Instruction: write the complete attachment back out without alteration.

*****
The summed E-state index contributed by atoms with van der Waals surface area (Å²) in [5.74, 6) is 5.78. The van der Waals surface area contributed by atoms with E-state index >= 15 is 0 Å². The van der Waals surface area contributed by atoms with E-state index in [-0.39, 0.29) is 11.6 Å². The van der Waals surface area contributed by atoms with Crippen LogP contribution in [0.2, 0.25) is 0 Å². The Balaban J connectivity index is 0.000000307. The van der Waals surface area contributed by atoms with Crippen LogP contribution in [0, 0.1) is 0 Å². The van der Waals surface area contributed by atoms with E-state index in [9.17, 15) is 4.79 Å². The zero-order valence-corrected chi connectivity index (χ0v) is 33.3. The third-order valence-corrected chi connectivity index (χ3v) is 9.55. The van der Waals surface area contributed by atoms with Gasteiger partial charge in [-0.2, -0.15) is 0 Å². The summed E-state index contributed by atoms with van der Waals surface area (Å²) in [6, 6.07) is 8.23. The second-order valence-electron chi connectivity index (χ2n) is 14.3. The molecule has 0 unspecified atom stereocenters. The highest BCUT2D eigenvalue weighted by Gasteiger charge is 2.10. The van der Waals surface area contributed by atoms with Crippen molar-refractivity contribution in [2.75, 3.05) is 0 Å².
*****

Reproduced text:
The summed E-state index contributed by atoms with van der Waals surface area (Å²) in [5.74, 6) is 5.78. The van der Waals surface area contributed by atoms with E-state index >= 15 is 0 Å². The van der Waals surface area contributed by atoms with E-state index in [-0.39, 0.29) is 11.6 Å². The van der Waals surface area contributed by atoms with Crippen LogP contribution in [0.2, 0.25) is 0 Å². The Balaban J connectivity index is 0.000000307. The van der Waals surface area contributed by atoms with Crippen LogP contribution in [0, 0.1) is 0 Å². The van der Waals surface area contributed by atoms with E-state index in [9.17, 15) is 4.79 Å². The zero-order valence-corrected chi connectivity index (χ0v) is 33.3. The third-order valence-corrected chi connectivity index (χ3v) is 9.55. The van der Waals surface area contributed by atoms with Gasteiger partial charge in [-0.2, -0.15) is 0 Å². The summed E-state index contributed by atoms with van der Waals surface area (Å²) in [6, 6.07) is 8.23. The second-order valence-electron chi connectivity index (χ2n) is 14.3. The molecule has 0 unspecified atom stereocenters. The highest BCUT2D eigenvalue weighted by Gasteiger charge is 2.10. The van der Waals surface area contributed by atoms with Crippen molar-refractivity contribution in [2.75, 3.05) is 0 Å².